The first time I ever visited the city of Fontainebleau, France was totally by accident. In fact, I tried desperately to by-pass it so I could get to another city, any city, other than Fontainebleau. To me, the name conjured up honky-tonk dives in the south, where people poured out of a white shack (and out of their dresses), and the only thing that cost a dime was the flashing neon sign that blinked out into the swamp and away from the city: “Fontainebleau, Fontainebleau, Fontainebleau.”
But I had a problem. I had a bad ear infection that was pounding as loud as one of those neon signs, and I couldn’t take another moment in one more place other a hospital emergency room.
So I drove to the hospital and was diagnosed with a busted eardrum. And guess what? I was not allowed to catch my plane the next day. In fact, I was not allowed to fly for a month!
So what did I do? Well, I did what any American would do in a situation such as that. I got a hotel room and sat alone with my luggage and wondered what in the world I was going to do. I mean, it’s one thing to spend time in France when you’ve put it in your budget and scheduled in the museums to see and the places to go and the crepes to eat. It’s another thing when your budget has become puny after an already long trip in France, and suddenly your trip is going to be even longer than the initial first run. But things could have been worse. I could have been stuck in Newark for a month. So I did what anybody with any sense would do and made the best of it.
And here’s what I learned. You can’t get much better than Fontainebleau for living. And I’ll tell you why.
Just about any hotel you get will somehow overlook the famous Chateau. I stayed at Hotel de Londres and got a room with gorgeous French windows that opened up right onto the magnificent view of the famous historical stairs where the very histrionic Napoleon ended his reign. In fact, the only thing between those stairs and that hotel is a street.
Now most people will tell you that you can’t miss Versailles and you can’t miss the Cathédrale Notre Dame de Chartres, but I will stand here all day long and tell you that you can easily miss them and the tourists and souvenirs shops. If you want to see a Chateau—a real palace where Kings stayed—then Chateau de Fontainebleau is the best bet. Sure, the place has its moments of being crowded, but never the way Versailles is crowded, where the crowds sort of push you from beginning to end.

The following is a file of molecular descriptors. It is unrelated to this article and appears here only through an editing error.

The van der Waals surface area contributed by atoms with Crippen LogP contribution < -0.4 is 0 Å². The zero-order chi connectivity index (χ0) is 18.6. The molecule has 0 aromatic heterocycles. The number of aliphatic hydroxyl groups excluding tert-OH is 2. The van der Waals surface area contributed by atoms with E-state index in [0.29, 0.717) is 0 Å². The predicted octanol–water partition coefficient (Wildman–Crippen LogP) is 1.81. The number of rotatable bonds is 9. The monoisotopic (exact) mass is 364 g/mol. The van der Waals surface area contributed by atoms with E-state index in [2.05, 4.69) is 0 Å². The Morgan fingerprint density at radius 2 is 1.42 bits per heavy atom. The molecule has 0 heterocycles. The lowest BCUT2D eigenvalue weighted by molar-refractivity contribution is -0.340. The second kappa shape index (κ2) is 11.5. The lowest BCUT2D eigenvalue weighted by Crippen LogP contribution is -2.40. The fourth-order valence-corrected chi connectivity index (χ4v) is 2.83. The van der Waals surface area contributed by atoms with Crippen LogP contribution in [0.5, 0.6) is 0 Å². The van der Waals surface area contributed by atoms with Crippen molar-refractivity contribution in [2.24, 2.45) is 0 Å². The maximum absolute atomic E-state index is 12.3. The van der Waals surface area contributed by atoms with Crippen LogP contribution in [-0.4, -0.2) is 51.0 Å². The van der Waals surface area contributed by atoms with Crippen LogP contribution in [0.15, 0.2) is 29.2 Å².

Fontainebleau is a Chateau where you can take your time going from room to room; where you can feast your eyes on the small bed and huge chambers of Napoleon Bonaparte; where you can walk through the ballroom that Henri II built— incidentally, in honor of his mistress; and on and on you can go. And when you are finished inside, you can buy an ice cream cone and take a canoe ride, all by yourself if you want (and can row with an ice cream cone), to the little island that houses Napoleon’s octagonal office. You can take a horse drawn carriage ride. You can take a little train through the town and around the Castle. You can take a walk through the diverse gardens. Or, if you want, you can buy a baguette and cheese from town and have a little picnic in front of some of the same statues made by the same artists who made the same sort of statues at the Louvre; and you can feed the peacocks that come from a long line of peacocks that have resided there.